Last week, July 9-16 I was on vacation in a mountain lake, surrounded by trees, water and nature. I returned home rested, refreshed and craving an episode of my favorite History Channel series Mountain Men only to find that it’s on a small hiatus and a new episode would not return until July 28. I had to find another vehicle for my head to enter the woods after work when I literally don’t have the time to step foot into them myself. This week, just moments ago I finished binge watching Season 2 of Alone.
If you aren’t familiar with the series Alone below is the premise:
These people are skilled survivalists. Ten people are left in the Vancouver Island Wilderness carrying a backpack filled with 10 approved items of survival gear and some cloths. They are alone with no other human contact left to hunt, fish, build shelter and fire and survive the elements and complete isolation. The prize is 500,000.
For the record I’m not a huge reality show fan. Yes I watched survivor 15 years ago and turned my back on the ridiculousness of it and Jeff Probst within a few seasons. The only other reality show I’ve followed is Top Chef. Top Chef came into our lives when our children were young and our dinner menu was limited and mundane. From Top Chef, my husband and I cultivated a greater appreciation of food and cooking. Since then, we’ve enjoyed cooking together and trying new recipes.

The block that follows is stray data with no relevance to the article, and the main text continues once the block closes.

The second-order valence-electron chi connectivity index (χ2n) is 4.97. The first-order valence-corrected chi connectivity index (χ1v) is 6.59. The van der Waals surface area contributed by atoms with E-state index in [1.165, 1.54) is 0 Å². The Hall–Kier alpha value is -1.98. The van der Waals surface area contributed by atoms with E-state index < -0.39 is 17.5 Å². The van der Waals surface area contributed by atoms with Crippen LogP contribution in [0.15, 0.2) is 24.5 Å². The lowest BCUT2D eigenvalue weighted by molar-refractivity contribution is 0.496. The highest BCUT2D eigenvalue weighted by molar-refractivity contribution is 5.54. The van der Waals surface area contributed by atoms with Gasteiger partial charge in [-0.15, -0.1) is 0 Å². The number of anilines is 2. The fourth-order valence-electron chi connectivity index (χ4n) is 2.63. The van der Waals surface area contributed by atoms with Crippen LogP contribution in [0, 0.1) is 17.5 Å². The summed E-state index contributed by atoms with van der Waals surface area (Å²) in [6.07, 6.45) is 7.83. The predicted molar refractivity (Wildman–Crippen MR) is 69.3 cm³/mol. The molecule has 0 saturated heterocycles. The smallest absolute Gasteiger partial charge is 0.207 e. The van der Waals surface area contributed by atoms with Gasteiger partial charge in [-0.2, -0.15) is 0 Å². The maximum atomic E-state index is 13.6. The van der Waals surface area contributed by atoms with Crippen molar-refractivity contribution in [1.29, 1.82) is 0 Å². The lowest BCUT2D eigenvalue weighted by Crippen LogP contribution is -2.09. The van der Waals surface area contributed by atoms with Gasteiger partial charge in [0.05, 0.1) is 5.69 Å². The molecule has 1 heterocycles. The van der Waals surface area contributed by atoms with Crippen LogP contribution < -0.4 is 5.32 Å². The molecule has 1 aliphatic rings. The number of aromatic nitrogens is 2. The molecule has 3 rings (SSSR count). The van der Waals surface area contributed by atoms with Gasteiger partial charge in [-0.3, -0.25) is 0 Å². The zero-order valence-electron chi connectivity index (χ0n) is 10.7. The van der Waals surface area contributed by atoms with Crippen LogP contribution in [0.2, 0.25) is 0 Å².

In previous posts to this blog I’ve talked about my new found interest in nature and the outdoors. As my mid forties progresses and my children need me less, it is doubtful this is just a passing phase. Each time I enter the woods I gain knowledge, mental clarity or a visual I didn’t have before I went in. So what I have I gained by watching Season 2 of Alone? Ironically I paid close attention to the survivalists when they talked about and demonstrated basic survival skills I didn’t know before; fire starting, shelter building, fishing, gutting fish, edible plants. Some of the contestants were spiritual, earthy and enjoyable to watch because their strong connection to nature was obvious and calming in a way. Through their knowledge, skill set and demeanor they became part of the ecosystem of their environment and they knew they belonged there.
I know that I can’t continue to watch reality wilderness shows and expect to find peace. I have to get out there and do. I am a hands on person. I look forward to doing. I just haven’t had the opportunity. So what do I do when I want to learn something? I buy the book, I read, I do. Right after I finished watching the final episode I purchased a book Wilderness Survival For Dummies and a book about trees and wildflowers in the Maryland and DC Area. I look forward to what awaits me inside these books, learning and doing.